For patients with upper gastrointenstinal cancer their care journey is a complex and overwhelming one, requiring complex diagnostic and treatment pathways. Recognizing that there was a better way to provide care for this patient population, over a year ago the decision was made to create a diagnostic assessment program and Patient Navigator role to help create a seamless, single point of contact pathway. Now, one year later that decision is showing a positive impact for both patients and staff.
“Jennifer, my Patient Navigator, contacted me right from the beginning and told me that she would be there all the way through for support and that I could contact her at any time, with any questions I might have, which was an immense relief and help to me,” says Susan, a patient who went through the EDAP, reflecting upon the impact the Patient Navigator role had on her care. “She was able to be my voice with the care team and be someone with the appropriate medical knowledge to help me when I had questions on my care. Without her help I don’t know what I would’ve done.”
The role of a Patient Navigator is to help patients with coordination of services and continuity of care, provide information and education, and to provide emotional and supportive care. Originally projected to manage around 40 patients a year, that number has turned out to triple original expectations with 115 patients referred in the first year.
For Dr. Wiley Chung, a general and thoracic surgeon, a year that included the introduction of the Patient Navigator role has made a marked difference in the focus of his work and the quality of time that he spends with patients.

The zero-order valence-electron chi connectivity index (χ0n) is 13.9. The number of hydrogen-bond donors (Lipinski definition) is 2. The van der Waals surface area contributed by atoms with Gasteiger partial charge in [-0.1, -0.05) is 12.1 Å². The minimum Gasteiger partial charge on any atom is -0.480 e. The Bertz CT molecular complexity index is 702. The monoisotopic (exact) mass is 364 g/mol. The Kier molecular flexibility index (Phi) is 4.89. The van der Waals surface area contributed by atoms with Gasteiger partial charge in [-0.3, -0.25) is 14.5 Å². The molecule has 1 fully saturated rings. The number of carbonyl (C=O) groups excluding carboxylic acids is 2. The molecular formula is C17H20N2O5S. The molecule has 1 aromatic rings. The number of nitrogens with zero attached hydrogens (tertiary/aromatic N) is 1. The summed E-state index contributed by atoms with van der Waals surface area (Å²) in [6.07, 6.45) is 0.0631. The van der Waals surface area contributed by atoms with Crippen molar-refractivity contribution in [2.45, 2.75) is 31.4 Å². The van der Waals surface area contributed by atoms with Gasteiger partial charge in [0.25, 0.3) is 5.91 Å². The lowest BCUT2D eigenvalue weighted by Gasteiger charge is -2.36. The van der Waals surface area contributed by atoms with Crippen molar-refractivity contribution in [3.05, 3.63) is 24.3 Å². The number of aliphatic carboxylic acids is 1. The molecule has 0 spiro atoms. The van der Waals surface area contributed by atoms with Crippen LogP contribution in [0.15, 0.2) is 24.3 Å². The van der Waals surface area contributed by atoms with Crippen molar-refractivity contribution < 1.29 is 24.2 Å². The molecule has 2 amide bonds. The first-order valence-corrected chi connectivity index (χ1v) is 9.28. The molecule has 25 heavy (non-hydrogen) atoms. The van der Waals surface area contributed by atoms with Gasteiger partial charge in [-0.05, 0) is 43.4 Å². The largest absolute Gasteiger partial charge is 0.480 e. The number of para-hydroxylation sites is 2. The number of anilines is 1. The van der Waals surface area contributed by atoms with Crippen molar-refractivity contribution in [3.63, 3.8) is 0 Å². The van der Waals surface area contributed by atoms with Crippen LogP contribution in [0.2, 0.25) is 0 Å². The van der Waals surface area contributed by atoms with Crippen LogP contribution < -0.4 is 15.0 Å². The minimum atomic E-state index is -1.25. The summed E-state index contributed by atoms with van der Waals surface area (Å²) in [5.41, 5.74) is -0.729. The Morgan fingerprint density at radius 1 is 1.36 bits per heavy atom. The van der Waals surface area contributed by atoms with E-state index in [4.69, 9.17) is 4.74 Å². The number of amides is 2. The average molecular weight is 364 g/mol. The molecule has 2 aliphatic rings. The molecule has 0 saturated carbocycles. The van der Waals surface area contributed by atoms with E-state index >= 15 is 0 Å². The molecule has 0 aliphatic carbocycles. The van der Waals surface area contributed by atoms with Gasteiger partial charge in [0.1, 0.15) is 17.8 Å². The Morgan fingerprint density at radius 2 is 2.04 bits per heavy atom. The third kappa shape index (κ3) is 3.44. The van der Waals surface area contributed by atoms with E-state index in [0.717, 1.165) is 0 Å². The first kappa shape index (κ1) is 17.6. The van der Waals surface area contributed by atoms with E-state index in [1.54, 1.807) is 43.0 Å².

Dr. Chung along with his medical secretary was previously managing the coordination for all esophageal patients. His office board was well known for showcasing the names and stages of his patients in an effort to keep track of their requirements at each stage of the care journey. Now, with the coordination of patients realigned to a Patient Navigator, he tracks his research and how treatment can be further improved for esophageal cancer patients.
“A Patient Navigator helps me to focus on research while maintaining patient care and push the envelope in terms of advancing esophageal cancer management, which ultimately impacts and improves the care that we can provide,” says Dr. Chung. “Most importantly, this helps patients feel that they’re not disconnected from a system that is so complex and can be overwhelming and allows us, the care team, to not compromise on the quality of care that we deliver.”
It also helps patients stay confident and know that they’re not alone in their symptoms and care management.
“Without a Patient Navigator, patients may have been too intimidated to pursue care or would be spending more time in the hospital from failure to cope with the treatment process. A Patient Navigator can help mitigate those situations by helping patients over the phone and reassure them that what they’re feeling is not uncommon,” says Dr. Chung. “Through conversation the Patient Navigator can ensure that our patients are following the care team’s recommendations. They can also help identify patients who are failing and arrange for a hospital admission to the appropriate service that can help them in the best way possible.”
When reflecting back on the past year and what has helped make the Patient Navigator role a success, Jennifer is quick to point to the multidisciplinary collaboration of the entire care team.
“Though I work as the single point of contact with the patients, it’s the work and relationships amongst the entire care team that enables us to deliver quality care for our patients,” says Jennifer Pereira, EDAP Patient Navigator. “This includes everyone from our registration clerks, medical secretaries and diagnostic imaging department to nursing staff, registered dietitians, social workers and physicians. Any success is a result of a true team effort.”